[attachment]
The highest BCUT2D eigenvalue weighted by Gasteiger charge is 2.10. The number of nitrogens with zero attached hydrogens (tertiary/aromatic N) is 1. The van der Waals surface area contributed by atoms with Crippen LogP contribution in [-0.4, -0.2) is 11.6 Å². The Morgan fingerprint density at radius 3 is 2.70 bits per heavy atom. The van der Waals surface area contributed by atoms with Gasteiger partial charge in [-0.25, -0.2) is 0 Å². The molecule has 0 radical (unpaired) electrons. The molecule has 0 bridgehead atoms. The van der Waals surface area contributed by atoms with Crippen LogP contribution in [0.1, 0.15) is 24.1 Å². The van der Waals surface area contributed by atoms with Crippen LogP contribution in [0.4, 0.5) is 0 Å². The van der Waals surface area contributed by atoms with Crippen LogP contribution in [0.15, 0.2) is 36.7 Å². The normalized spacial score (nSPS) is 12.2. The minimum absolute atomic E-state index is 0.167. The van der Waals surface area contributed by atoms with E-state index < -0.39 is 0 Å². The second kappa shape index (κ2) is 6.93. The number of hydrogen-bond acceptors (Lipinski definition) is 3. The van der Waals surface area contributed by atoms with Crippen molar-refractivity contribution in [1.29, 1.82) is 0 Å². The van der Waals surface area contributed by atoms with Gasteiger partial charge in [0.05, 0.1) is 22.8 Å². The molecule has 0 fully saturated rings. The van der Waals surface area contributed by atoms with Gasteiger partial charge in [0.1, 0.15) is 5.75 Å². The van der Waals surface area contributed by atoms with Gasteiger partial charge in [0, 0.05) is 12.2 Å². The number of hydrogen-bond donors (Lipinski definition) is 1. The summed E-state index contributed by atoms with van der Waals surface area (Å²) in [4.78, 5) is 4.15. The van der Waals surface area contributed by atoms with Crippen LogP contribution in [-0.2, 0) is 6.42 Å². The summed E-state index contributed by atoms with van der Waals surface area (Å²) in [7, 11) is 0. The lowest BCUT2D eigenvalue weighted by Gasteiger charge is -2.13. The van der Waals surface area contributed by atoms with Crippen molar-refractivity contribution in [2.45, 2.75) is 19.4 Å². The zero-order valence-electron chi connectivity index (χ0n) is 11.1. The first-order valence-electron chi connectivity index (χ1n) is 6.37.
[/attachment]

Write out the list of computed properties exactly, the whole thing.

The highest BCUT2D eigenvalue weighted by Gasteiger charge is 2.10. The number of nitrogens with zero attached hydrogens (tertiary/aromatic N) is 1. The van der Waals surface area contributed by atoms with Crippen LogP contribution in [-0.4, -0.2) is 11.6 Å². The Morgan fingerprint density at radius 3 is 2.70 bits per heavy atom. The van der Waals surface area contributed by atoms with Gasteiger partial charge in [-0.25, -0.2) is 0 Å². The molecule has 0 radical (unpaired) electrons. The molecule has 0 bridgehead atoms. The van der Waals surface area contributed by atoms with Crippen LogP contribution in [0.1, 0.15) is 24.1 Å². The van der Waals surface area contributed by atoms with Crippen LogP contribution in [0.4, 0.5) is 0 Å². The van der Waals surface area contributed by atoms with Crippen LogP contribution in [0.15, 0.2) is 36.7 Å². The normalized spacial score (nSPS) is 12.2. The minimum absolute atomic E-state index is 0.167. The van der Waals surface area contributed by atoms with E-state index < -0.39 is 0 Å². The second kappa shape index (κ2) is 6.93. The number of hydrogen-bond acceptors (Lipinski definition) is 3. The van der Waals surface area contributed by atoms with Crippen molar-refractivity contribution in [1.29, 1.82) is 0 Å². The van der Waals surface area contributed by atoms with Gasteiger partial charge in [0.05, 0.1) is 22.8 Å². The molecule has 0 fully saturated rings. The van der Waals surface area contributed by atoms with Gasteiger partial charge in [0.1, 0.15) is 5.75 Å². The van der Waals surface area contributed by atoms with Gasteiger partial charge in [0, 0.05) is 12.2 Å². The number of hydrogen-bond donors (Lipinski definition) is 1. The summed E-state index contributed by atoms with van der Waals surface area (Å²) in [4.78, 5) is 4.15. The van der Waals surface area contributed by atoms with Crippen LogP contribution in [-0.2, 0) is 6.42 Å². The summed E-state index contributed by atoms with van der Waals surface area (Å²) in [7, 11) is 0. The lowest BCUT2D eigenvalue weighted by Gasteiger charge is -2.13. The van der Waals surface area contributed by atoms with Crippen molar-refractivity contribution in [2.45, 2.75) is 19.4 Å². The zero-order valence-electron chi connectivity index (χ0n) is 11.1. The first-order valence-electron chi connectivity index (χ1n) is 6.37.